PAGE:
I believe that one of the most important political/cultural/social movements of the last ten years was the Arab Spring. Therefore, I thought it deserved the initial post here at the relaunch of STL. But as I tried to put something together as a coherent argument on something about it, I realized that I am at a loss. The way in which it did not substantially work for the better leaves me lost even after ten years. I have no sure feelings, beliefs, or convictions on the period, or what is now called the “Arab Winter.” I can say I was so hopeful at the time that it almost lent itself to elation, but now I feel nothing but such dense disappointment; almost hopelessness. I have read books, articles, and saw many documentaries and news pieces on this most important set of events, yet I cannot put my finger on any argument to be made. Maybe it’s because I am a Westerner; a Roman Catholic. Maybe it’s because I was not there on Cairo’s Tahrir Square, or the destroyed streets of Aleppo, or at the Libyan storm drain where Qaddafi was found and killed. Maybe it is because I do not want to believe something negative. I don’t know. But below is a strategy, something I hope that can salvage the movement using the stories of the those times. Maybe something to look to inspire the future.
Simply put, What happened between the end of 2010 and the end of 2020? My thoughts are scattered below:
Up until December 2010, the North African country of Tunisia was as typical of an Arab state as it gets: a history of empire and colonialism; a hopeful independence; a state-centered, socialist economy; a slide into dictatorship implemented through secret police (Feldman, 2020). This small, coastal nation on the Mediterranean Sea did not seem out of the ordinary in any way compared to its’ neighbors..
Then on December 17, 2010, a young Tunisian named Mohamed Bouazizi set himself afire to protest against police harassment. He died on January 4, 2011, but not before his gesture went viral, sparking protests against the country’s authoritarian President Zine El Abidine Ben Ali and the people’s poor economic situation. Ben Ali’s 23-year-rule ended 10 days later when he fled to Saudi Arabia, becoming the first leader of an Arab nation to be pushed out by popular protests. What happened next across the Arab world, what we now refer to the as the “Arab Spring,” followed something like this:
On January 25, 2011, thousands of Egyptians marched in Cairo, Alexandria, and other cities, demanding the departure of President Hosni Mubarak, who had been in power for 30 years. Then on February 11, as more than a million took to the streets, Mubarak resigned and handed control to the military.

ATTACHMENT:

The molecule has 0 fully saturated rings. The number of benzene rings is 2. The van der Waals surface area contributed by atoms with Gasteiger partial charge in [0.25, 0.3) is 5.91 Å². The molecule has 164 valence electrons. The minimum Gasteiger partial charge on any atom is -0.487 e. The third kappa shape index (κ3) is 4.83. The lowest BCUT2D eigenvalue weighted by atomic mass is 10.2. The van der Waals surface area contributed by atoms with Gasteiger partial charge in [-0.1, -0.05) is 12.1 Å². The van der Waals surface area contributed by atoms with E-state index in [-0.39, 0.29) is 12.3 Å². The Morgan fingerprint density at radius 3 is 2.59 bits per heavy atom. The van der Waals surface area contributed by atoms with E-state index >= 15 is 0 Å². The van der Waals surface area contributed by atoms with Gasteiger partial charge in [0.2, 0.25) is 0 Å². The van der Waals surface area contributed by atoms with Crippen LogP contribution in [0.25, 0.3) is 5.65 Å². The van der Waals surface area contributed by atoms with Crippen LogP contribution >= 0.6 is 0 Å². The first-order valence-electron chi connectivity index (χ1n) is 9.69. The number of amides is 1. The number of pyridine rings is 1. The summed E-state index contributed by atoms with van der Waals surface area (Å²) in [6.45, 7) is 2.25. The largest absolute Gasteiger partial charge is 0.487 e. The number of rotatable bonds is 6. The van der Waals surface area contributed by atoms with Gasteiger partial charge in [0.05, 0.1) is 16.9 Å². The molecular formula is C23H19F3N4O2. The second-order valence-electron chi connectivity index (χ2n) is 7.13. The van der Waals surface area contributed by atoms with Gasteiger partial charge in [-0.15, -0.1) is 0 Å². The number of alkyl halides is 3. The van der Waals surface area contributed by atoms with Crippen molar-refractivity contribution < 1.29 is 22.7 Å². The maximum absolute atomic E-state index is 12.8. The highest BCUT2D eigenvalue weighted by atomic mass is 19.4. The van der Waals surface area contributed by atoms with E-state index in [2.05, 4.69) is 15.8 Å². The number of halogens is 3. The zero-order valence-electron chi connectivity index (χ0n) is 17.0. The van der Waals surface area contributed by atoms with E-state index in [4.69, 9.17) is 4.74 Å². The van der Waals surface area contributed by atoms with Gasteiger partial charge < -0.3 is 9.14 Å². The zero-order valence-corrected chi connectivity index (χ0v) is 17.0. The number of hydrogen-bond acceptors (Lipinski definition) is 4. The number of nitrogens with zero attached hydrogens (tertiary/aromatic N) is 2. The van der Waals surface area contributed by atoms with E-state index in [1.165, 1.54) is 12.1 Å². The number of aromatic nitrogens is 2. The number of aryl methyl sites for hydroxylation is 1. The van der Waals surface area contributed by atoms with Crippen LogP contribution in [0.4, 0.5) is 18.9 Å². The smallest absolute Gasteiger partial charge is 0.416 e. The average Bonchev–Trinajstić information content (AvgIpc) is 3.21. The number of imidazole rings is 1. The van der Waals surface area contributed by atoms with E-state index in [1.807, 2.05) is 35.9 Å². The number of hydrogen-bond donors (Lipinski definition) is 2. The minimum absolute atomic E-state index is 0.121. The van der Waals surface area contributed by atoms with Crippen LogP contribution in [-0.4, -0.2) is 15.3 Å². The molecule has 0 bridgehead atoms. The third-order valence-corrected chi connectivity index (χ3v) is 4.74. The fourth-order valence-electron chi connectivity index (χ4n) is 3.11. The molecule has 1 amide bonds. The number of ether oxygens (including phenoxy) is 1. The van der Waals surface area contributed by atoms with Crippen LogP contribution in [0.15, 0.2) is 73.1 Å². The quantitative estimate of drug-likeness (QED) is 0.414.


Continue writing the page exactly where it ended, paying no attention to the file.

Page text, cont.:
The Muslim Brotherhood-linked government of Mohammed Morsi was then elected in 2012, but was overthrown the following year by the military led by the general, now president, Abdel Fattah el-Sisi.
On February 15, in Bahrain, protesters took over the Pearl Square roundabout in the capital which they renamed “Tahrir Square”, and demanded a constitutional monarchy among other reforms. But their camp was stormed by riot police three days later, killing three people and injuring many.
The same day the Bahrain protests started, the Libyan police used force to break up a sit-in against the government in the second city, Benghazi. The country’s leader Muammar Gaddafi pledged to hunt down the “rats” opposing him. The uprising turned into a civil war with French, British and American air forces intervening against Gaddafi. On October 20, 2011, Gaddafi was captured and killed in his home region of Sirte by rebels who found him hiding in a storm drain. The country is now split between rival eastern and western-based administrations.
On March 6, a dozen teenagers tagged the wall of their school in southern Syria with “Your turn, doctor”, referring to President Bashar al-Assad, a trained ophthalmologist. The torture of the youths sparked mainly peaceful protests at first, and calls for democratic reform. But with violent repression by the government, the revolt turned into civil war. Syria’s war also contributed to the rise of the ISIL (ISIS) group and renewed conflict in neighboring Iraq, culminating in a genocidal attack on minorities in the north of the country.
On October 23, 2011, Tunisians streamed to the polls for their first free election, in which members of the Ennahdha movement triumph.
On February 27, 2012, Yemen’s Ali Abdullah Saleh, who had ruled for 33 years, handed power to his deputy Abdrabuh Mansur Hadi, after a year of protests. The Arab world’s poorest country, Yemen also descended into violence following initial protests.
Russia, who with Iran is al-Assad’s biggest ally, started air attacks against Syrian rebels on September 30, 2015, changing the course of the war. After 10 years of fighting, which left 380,000 dead, al-Assad was able to claim significant victories.
Ten years after Tunisia, It all seems for nothing when put together like that, does it not? All those aspirations for a more liberal-democratic pan-Arab region. A Guardian-YouGov poll published on December 17 even finds that a majority of populations of nine countries across the Arab world feel they are living in significantly more unequal society today than before the Arab Spring. And read here about Bouazizi’s legacy in his own country.
But maybe not all is lost. Let’s look at some social movement theory from Han and Wuk Ahn (2020) that may pick up the Arab Spring up from the canvas someday:
“Studies of social movements have benefited from the examination of narratives. Social movements are defined as networks of informal interactions between a plurality of individual, groups, and/or organizations engaged in political or cultural conflicts, on the basis of shared collective identities. Activists use stories to make sense of the reality surrounding them, motivate collective action by forging collective policymaking. Narratives unite participants in social movements and are utilized as tools. To be effective…social movements should not just mobilize financial and human resources, utilize political opportunities, and present solid transition plans but should also adopt effective frames. Narratives provide actors with tools to turn themselves into heroes with a powerfully mobilizing identity when they lack established organizations or coherent ideologies . Narratives translate feelings of shame and individual responsibility into feelings of empowerment, efficacy, and entitlement.”
So maybe the people of the Mid-East will someday be able to launch a new uprising, one taken from the stories of the those contentious politics that have occurred over the last decade. At this point, I admit I really do not know. I feel as if I’m just clinching at straws to pull something positive out of it all, something positive in this Arab Winter.
What do you think? Leave comments below.
Here is a good video piece from Al-Jazeera I find particularly moving that centers on the professional and amateur reporters who documented the movement. Maybe those reports and films will serve to inspire those of the next Arab Spring, if it ever occurs.